under weight gc chick

by karen

Hi I hope you do not mind me mailing you. I have been looking around your web sit and I am very impressed with it. I am wondering if you would be able to give me some advice, I have a green cheek conure baby and it is now 17 days old. I got the parents back in october from a national bird sale we saw them and fell in love with them. I did not no very much about them, but they produced 5 eggs and 3 were fertile the first egg hatched and they did not feed the chick the following morning I found the chick dead in the box it had not been fed. 3 days later the second egg hatched and I left the chick with mum and dad and I checked it at 7 pm and the chick had not been fed either I called my vet and he recommended that I bring the chick in ( the third egg failed to hatch). I weighed the chick and he weight 4 grams when I bought him in 17 days on and he only weighs 7 grams, he is standing up and starting to walk about a little his claws are growing but he is not gaining weight. I am feeding him on kayte and he is being brooded at 34c, when he came in he was at 36c. I fed him on a mix of 5 to 1 for the first week and fed him every 2 hours around the clock since last wednesday I thought that I would move the feeds to every 3 hours as his crop was not emptying fully after 2 hours and then I give him a 4 hour break from 12 am to 4 am. I feel I am a little stuck so any advice you could give would be received gratefully.

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Apr 13, 2010
under weight gc chick
by: Linda

Hi, I'm Linda, and First of all, your baby bird needs to be seen by an Avian Vet to rule out infection which is common with babies.

Second, if the formula is not warm enough, then the food will not digest properly. Take him to the vet and have him examined and tested for infection and given meds for that. In the meantime, you'll need to be warming the food up where when you put it on your wrist, it is very warm, but not scalding. You don't want the food so hot it burns babies' crop. Test food temp just like you would for a human baby.When reheating food, be mindful to not overheat it. Try and make just enough for that day's feeding as it goes bad in 24 hours.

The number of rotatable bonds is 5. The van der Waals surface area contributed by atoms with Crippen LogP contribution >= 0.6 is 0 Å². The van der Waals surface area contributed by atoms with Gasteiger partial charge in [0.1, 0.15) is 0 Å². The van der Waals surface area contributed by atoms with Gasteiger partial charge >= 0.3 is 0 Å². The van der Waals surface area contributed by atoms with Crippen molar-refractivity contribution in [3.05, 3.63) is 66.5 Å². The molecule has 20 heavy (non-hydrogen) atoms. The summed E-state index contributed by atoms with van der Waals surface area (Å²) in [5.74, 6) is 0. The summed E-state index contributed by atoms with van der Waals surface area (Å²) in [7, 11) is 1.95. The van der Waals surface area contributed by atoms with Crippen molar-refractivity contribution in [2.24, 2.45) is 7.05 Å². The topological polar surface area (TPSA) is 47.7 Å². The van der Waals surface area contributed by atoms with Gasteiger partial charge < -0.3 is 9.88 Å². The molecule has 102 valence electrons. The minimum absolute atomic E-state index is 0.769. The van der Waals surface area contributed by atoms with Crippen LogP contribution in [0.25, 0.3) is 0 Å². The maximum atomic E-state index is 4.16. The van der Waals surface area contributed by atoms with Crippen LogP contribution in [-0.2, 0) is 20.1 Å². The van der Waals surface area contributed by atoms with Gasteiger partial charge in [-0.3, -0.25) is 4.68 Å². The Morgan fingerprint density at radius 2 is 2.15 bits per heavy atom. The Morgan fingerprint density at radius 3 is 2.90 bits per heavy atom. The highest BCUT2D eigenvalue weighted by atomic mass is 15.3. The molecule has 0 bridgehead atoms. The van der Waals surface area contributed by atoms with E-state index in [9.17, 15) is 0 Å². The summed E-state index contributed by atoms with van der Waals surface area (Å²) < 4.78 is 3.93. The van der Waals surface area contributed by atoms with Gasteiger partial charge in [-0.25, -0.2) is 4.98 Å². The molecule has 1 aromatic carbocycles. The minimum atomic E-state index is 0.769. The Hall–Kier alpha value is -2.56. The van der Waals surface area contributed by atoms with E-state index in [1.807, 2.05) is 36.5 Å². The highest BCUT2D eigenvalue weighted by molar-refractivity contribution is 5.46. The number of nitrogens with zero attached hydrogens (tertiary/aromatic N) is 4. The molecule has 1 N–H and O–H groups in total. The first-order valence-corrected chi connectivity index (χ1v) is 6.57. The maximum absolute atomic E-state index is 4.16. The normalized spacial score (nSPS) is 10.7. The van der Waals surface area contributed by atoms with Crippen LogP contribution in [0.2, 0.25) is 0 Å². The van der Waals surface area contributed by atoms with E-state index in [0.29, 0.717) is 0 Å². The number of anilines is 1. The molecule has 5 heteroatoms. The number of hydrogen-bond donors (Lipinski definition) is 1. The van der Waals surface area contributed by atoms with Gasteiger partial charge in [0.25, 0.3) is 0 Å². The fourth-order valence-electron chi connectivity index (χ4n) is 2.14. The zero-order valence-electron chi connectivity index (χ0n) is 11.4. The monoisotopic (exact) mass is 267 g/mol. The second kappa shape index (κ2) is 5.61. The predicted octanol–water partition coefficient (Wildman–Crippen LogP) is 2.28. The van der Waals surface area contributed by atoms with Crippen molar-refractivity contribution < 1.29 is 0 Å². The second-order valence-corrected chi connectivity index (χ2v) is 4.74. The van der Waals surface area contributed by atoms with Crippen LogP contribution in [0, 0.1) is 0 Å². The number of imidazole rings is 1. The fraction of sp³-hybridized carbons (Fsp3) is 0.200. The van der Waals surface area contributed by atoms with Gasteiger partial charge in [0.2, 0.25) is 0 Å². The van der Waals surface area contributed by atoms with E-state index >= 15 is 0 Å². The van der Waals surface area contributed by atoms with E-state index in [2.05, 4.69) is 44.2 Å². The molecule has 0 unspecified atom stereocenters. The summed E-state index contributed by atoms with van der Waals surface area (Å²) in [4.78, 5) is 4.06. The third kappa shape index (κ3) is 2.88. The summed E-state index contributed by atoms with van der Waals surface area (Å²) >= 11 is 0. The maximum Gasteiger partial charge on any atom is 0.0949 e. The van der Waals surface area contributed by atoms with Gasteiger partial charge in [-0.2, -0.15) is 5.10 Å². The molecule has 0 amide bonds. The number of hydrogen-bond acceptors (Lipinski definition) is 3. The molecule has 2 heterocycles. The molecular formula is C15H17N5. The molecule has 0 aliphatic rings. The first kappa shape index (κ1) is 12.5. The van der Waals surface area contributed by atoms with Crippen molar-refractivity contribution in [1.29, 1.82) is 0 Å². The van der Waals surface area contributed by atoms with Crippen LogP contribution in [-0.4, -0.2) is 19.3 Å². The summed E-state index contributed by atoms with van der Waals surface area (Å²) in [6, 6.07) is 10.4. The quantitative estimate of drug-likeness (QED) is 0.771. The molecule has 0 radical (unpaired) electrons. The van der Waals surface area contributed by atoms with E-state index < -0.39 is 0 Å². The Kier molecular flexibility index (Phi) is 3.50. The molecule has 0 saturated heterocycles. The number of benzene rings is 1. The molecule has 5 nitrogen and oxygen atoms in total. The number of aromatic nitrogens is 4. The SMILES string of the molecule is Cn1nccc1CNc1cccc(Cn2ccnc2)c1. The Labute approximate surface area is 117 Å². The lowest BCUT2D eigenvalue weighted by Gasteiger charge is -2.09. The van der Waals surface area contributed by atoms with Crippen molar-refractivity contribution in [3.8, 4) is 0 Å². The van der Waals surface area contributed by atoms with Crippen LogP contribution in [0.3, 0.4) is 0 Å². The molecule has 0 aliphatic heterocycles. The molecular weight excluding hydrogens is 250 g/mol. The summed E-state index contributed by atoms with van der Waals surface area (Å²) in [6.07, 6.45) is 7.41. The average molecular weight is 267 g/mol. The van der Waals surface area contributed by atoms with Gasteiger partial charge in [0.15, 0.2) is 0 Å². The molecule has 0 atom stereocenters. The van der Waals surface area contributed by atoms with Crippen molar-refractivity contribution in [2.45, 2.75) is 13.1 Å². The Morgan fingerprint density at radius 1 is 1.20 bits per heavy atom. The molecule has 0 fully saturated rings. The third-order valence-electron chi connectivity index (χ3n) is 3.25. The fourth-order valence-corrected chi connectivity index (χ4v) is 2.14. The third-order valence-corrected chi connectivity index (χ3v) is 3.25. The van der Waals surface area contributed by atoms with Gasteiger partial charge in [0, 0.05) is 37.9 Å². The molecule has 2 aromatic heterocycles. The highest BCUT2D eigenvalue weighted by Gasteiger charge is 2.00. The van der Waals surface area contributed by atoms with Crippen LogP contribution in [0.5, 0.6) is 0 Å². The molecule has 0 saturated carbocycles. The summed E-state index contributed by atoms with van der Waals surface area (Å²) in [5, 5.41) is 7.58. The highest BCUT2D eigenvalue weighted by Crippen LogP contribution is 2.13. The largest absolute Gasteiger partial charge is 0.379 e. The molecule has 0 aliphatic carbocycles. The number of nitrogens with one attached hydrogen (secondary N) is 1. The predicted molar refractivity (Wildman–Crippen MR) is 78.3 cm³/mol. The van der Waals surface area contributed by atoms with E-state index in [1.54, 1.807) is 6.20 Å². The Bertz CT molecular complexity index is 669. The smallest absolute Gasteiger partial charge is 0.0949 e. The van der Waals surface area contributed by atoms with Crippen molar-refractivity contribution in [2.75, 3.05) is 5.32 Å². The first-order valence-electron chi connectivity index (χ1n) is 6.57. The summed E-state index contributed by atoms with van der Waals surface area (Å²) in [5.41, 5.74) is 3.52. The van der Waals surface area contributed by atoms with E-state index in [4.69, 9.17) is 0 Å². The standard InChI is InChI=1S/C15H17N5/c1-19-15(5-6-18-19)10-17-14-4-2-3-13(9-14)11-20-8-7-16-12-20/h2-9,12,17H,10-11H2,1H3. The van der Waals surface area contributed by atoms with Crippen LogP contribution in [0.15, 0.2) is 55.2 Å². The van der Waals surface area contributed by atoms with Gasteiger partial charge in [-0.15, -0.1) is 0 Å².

Also be very careful if using microwave to heat up his formula. Microwaves tend to create "hot spots", and so you must make sure these hot spots are stirred in with rest of formula until they are gone.

He needs to be eating at least 4 meals a day, and you need to ask the vet how much per feeding for his size. The Cockatiels will eat a 10mm(cc) syringe four times a day at that age.You need to get online and do a search on breeding your type of conure. You will find a wealth of information about how it all works as you go along.You'll also have benefit of talking with breeders who are usually very willing to help someone take the best care of their birds.

So, first, get his food warm enough, and second, get him into see the Avian Vet soon as is possible as he is sick is what this sounds like.

All parents will not feed babies. Birds raised by humans from hatching will not know how to feed their babies. This is very common practice with the commerical breeders. Eggs as incubated and hatched, and the babies are handfed from then on. They never imprint on their parents and for all points and purposes do not know they are birds. So you may have bought a pair like that, and they will never feed their babies as they don't know how or why.If they ever breed again, be prepared to hand-feed every single baby until they are weaned.If you don't want them breeding again for a while (once a year is plenty) then put them in separate cages that sit next to each other. The baby will also need his own cage when he's old enough. Once the baby has more feathers, you can cut the heat down accordingly. Don't keep him too warm once he has a covering of the down feathers that are pretty thick or he will begin to dehydrate and die.Once it has a thick covering of feathers, you can put it into a small cage with a towel over it to help it hold in its warmth. Talk to vet about this as being too warm is as bad as being too cold.

Thanks for writing, and let us know how this goes. You have this one little baby, and try and raise him up as he'll make you a wonderful friend.


Apr 13, 2010
Under weight green cheek chick
by: Tracie

Thanks for the compliment! I am sorry to disappoint you, but I am not a breeder and have no clue on feeding babies. I know it is too late now, but it would have been best if the person that sold you the birds would have made sure you knew how to care for breeders before selling them. :-/

Thanks for taking the time to write and get help, once you realized you were over your head. :-)

Linda, a lady that answers questions here often, was a breeder for many years and has lots of great advice. I hope she will read your post and help you with this.

Again, thanks for writing and trying to help this little bird. It seems your vet should be able to give you the best advice, since he/she has seen the bird. I would call the vet and get advice there. I am hoping it was an avian vet, because dog/cat vets know very little about birds.

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